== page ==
Holistic Birth Planning: Preparing our Muscles, Joints, Tendons and Tissues for Labour – Part 2
August 27, 2019
Holistic Birth Planning: Who, Where, When, How and Why? – Part 4
September 10, 2019

Holistic Birth Planning: Mental and Emotional Labour Preparation – Part 3

In Part 1 of this series we discussed Holistic Birth Planning: Healthy Pregnancy & Labour through Nutrition & Acupuncture.

The second part talked about Preparing our Muscles, Joints, Tendons and Tissues for Labour: Through Physiotherapy, Chiropractic Adjustments and Perineal Massage.

In the third part of this series we’ll be focusing on Mental and Emotional Labour Preparation to bring the mind, body and spirit together for a true holistic birth.

Preparing Mentally for Labour

Our My husband thinks I’m crazy, why? Well many reasons, but for one because I have had my labour “go -bag” packed for over a month now. I also have the baby car seat sitting near the door and I’ve already bought newborn diapers. For me, I like to have all these little details taken care of well in advance, so I can feel ready anytime the baby is ready. Feeling mentally ready for birth is important to me, so I can allow my baby to come any time he or she is ready. That way, I can also focus on something more important: being emotionally ready for birth.


Ina May Gaskin, who has been described as “the mother of authentic midwifery,” was the first to call the vagina a sphincter. She explains that sphincters do not respond on command and may close spontaneously if we feel threatened or stressed. In Marie Mongan’s book “Hypnobirthing,” Mongan describes being a little girl and watching a barn cat give birth to kittens. She explains how the mother cat was able to halt labour and run away, when a dog began barking.

As humans, we often don’t have to halt labour due to threats.  But those biological instincts are still there; meaning stress and fear will interfere with labourif we allow them to.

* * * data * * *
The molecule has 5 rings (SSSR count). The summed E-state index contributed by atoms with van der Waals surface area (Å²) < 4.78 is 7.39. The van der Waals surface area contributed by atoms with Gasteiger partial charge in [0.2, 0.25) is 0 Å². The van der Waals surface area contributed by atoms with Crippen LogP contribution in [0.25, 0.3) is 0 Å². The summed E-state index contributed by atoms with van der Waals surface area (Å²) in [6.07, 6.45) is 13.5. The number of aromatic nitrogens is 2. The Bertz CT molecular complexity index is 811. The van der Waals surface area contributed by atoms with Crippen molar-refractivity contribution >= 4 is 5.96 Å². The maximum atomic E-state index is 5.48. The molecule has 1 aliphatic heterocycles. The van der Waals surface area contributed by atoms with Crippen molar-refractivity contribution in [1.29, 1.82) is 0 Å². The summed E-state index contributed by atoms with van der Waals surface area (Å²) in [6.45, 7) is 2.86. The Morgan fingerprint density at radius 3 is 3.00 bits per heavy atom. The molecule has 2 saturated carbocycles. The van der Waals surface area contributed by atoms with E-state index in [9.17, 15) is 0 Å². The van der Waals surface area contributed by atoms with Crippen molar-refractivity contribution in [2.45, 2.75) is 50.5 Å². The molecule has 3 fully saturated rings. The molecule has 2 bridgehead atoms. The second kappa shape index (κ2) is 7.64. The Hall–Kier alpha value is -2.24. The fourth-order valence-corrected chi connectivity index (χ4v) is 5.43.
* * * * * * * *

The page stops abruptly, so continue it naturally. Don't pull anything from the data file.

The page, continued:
This is where hypnobirthing comes in. It’s a method that allows you to stay calm and focused and allow labour to happen naturally. There are many classes now that teach you hypnobirthing techniques. I, however, preferred to just read the book by Marie Mongan which came with a CD. What I found most useful about hypnobirthing is that it kept me calm during the early stages of labour. This is where I find your mind can wander most, as the anticipation and the thought of “it’s going to get worse” can create the most stress and fear during labour.

When in active labour, I did find most of my hypnobirthing techniques went out the window. At this point, however, your mind is elsewhere and it doesn’t really matter anyway. Still, I would highly recommend practicing hypnobirthing, or some other form of relaxation techniques, for about 10 minutes a day, in the weeks approaching labour

In our continuing blog series on Holistic Birth Planning, our next blog addresses your concerns around what type of environment you want when giving birth.

Our upcoming blogs will discuss:

  • Part 4: Holistic Birth Planning: Who, Where, When, How and Why?
  • Part 5: Holistic Birth Planning: In Summary, 12 Steps to A Natural Birth

Want more information? Check our programs for fertility, pregnancy and early childhood here.

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